Madonnas and Magdalens: The Origins and Development of Victorian Sexual Attitudes

Madonnas and Magdalens: The Origins and Development of Victorian Sexual Attitudes

Madonnas and Magdalens: The Origins and Development of Victorian Sexual Attitudes

Madonnas and Magdalens: The Origins and Development of Victorian Sexual Attitudes

Synopsis

Surveys the sources, evolution, and literary and journalistic expressions of Victorian middle-class attitudes toward sex, nudity, and woman, noting gaps, when they occur, between attitude and actual behavior.

Excerpt

Victorian sexuality has been treated in numerous catchpenny works in a facetious, sensationalist or righteously indignant vein. Even the attention it has received from serious scholars has, with a few exceptions, been deficient in depth of historical sympathy, in comprehensiveness of scale, and in complexity and clarity of generalization. This book is an attempt first to explain sympathetically the sources of Victorian sexual attitudes and in particular the Victorian view of woman; and then to trace through, I hope, a complex yet cogent analytical model the gradual evolution of these attitudes from the middle of the eighteenth century to the beginning of the twentieth. Believing imaginative literature to be the best index of the inward thoughts of past societies, I shall refer extensively to the writers of the day, from the timeless genius to the long-forgotten hack, from the most facetious journalistic flotsam to the most solemn dissertations of the pulpit; but I shall attempt also to illuminate the discrepancies between literary image and sociological fact, the gap where it existed between expressed attitudes and actual behaviour.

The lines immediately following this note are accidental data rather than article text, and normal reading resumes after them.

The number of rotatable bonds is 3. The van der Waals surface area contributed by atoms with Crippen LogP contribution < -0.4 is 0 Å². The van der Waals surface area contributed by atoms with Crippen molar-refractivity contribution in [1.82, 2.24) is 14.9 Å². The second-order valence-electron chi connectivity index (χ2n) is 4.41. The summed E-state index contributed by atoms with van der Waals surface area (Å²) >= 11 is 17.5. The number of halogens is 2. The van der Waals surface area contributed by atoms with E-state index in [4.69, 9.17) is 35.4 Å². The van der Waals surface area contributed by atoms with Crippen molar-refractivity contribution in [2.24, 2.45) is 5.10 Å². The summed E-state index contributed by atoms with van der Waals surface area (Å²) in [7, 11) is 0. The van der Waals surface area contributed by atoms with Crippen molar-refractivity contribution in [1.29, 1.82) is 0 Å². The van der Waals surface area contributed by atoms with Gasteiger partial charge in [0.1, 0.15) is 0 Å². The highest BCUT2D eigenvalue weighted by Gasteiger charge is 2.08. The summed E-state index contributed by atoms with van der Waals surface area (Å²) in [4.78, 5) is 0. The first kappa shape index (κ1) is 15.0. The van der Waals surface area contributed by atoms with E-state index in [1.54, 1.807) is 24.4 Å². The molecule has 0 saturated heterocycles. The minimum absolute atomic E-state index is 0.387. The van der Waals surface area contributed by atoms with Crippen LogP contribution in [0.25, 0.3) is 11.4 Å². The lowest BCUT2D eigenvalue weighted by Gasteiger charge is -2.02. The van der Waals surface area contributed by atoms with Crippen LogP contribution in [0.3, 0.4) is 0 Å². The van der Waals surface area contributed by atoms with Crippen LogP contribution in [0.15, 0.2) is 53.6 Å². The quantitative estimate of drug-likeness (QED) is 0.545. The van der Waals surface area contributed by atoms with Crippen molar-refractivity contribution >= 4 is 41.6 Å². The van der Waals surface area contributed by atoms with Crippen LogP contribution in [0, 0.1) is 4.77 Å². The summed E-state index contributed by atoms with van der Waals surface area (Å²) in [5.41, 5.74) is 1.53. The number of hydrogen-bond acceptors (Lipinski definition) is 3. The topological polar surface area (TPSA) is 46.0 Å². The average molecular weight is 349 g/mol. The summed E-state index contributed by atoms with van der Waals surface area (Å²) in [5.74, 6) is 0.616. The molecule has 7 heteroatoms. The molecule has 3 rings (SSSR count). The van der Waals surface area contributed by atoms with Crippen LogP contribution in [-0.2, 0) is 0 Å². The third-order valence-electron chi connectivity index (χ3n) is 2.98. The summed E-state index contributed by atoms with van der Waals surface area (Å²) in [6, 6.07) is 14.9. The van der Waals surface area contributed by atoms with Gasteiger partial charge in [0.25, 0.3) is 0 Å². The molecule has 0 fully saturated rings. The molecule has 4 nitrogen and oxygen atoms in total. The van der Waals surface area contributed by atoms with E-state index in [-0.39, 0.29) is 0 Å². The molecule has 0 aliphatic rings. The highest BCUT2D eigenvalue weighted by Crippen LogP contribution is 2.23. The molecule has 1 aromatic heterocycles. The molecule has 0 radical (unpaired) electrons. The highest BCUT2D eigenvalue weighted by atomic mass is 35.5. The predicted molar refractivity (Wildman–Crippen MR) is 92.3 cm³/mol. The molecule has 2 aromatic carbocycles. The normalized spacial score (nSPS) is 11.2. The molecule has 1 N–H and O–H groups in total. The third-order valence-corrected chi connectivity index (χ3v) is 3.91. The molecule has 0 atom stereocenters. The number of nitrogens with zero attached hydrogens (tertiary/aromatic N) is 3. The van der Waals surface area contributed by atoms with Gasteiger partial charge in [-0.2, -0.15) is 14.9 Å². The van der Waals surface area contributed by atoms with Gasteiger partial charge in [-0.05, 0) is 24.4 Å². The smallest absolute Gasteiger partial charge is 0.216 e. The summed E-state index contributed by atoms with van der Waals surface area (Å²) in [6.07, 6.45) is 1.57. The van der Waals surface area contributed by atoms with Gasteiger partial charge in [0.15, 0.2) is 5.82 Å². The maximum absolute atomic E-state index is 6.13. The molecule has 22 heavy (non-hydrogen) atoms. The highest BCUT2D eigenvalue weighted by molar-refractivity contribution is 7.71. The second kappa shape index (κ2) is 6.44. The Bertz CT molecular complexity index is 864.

It need hardly be said that, with such an abundance of materials, I have treated only certain kinds of sexual attitudes (homosexuality, the so-called perversions, and the huge subject of woman's view of man, for example, receive very little discussion); and I have confined myself largely to the thought and conduct of the middle classes (the London middle classes in particular), with less attention to those of the aristocracy and still less to those of the proletariat.

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